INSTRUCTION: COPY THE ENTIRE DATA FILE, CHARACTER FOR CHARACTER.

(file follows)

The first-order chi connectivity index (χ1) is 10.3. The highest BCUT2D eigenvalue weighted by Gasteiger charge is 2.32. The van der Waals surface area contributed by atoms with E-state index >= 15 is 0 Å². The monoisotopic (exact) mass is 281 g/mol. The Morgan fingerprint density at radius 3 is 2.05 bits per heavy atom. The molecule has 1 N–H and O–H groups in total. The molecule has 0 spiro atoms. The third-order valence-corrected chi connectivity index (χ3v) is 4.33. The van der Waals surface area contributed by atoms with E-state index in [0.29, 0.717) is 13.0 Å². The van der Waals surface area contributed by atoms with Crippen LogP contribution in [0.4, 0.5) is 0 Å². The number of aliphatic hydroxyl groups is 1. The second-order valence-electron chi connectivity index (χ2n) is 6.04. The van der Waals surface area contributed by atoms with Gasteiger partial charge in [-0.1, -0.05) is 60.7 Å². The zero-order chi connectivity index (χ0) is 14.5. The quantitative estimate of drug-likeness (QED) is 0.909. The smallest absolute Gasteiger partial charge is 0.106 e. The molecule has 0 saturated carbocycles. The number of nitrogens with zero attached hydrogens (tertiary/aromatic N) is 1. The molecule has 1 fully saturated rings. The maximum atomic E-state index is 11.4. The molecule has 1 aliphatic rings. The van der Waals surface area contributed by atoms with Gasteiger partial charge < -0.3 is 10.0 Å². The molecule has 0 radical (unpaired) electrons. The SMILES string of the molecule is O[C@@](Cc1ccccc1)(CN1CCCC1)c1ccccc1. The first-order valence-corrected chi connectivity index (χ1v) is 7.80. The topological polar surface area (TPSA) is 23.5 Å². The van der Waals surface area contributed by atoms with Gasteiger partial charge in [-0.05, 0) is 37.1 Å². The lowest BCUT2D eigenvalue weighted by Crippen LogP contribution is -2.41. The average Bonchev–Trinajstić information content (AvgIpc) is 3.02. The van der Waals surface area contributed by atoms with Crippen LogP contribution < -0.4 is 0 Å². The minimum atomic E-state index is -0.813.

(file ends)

The first-order chi connectivity index (χ1) is 10.3. The highest BCUT2D eigenvalue weighted by Gasteiger charge is 2.32. The van der Waals surface area contributed by atoms with E-state index >= 15 is 0 Å². The monoisotopic (exact) mass is 281 g/mol. The Morgan fingerprint density at radius 3 is 2.05 bits per heavy atom. The molecule has 1 N–H and O–H groups in total. The molecule has 0 spiro atoms. The third-order valence-corrected chi connectivity index (χ3v) is 4.33. The van der Waals surface area contributed by atoms with E-state index in [0.29, 0.717) is 13.0 Å². The van der Waals surface area contributed by atoms with Crippen LogP contribution in [0.4, 0.5) is 0 Å². The number of aliphatic hydroxyl groups is 1. The second-order valence-electron chi connectivity index (χ2n) is 6.04. The van der Waals surface area contributed by atoms with Gasteiger partial charge in [-0.1, -0.05) is 60.7 Å². The zero-order chi connectivity index (χ0) is 14.5. The quantitative estimate of drug-likeness (QED) is 0.909. The smallest absolute Gasteiger partial charge is 0.106 e. The molecule has 0 saturated carbocycles. The number of nitrogens with zero attached hydrogens (tertiary/aromatic N) is 1. The molecule has 1 fully saturated rings. The maximum atomic E-state index is 11.4. The molecule has 1 aliphatic rings. The van der Waals surface area contributed by atoms with Gasteiger partial charge < -0.3 is 10.0 Å². The molecule has 0 radical (unpaired) electrons. The SMILES string of the molecule is O[C@@](Cc1ccccc1)(CN1CCCC1)c1ccccc1. The first-order valence-corrected chi connectivity index (χ1v) is 7.80. The topological polar surface area (TPSA) is 23.5 Å². The van der Waals surface area contributed by atoms with Gasteiger partial charge in [-0.05, 0) is 37.1 Å². The lowest BCUT2D eigenvalue weighted by Crippen LogP contribution is -2.41. The average Bonchev–Trinajstić information content (AvgIpc) is 3.02. The van der Waals surface area contributed by atoms with Crippen LogP contribution < -0.4 is 0 Å². The minimum atomic E-state index is -0.813.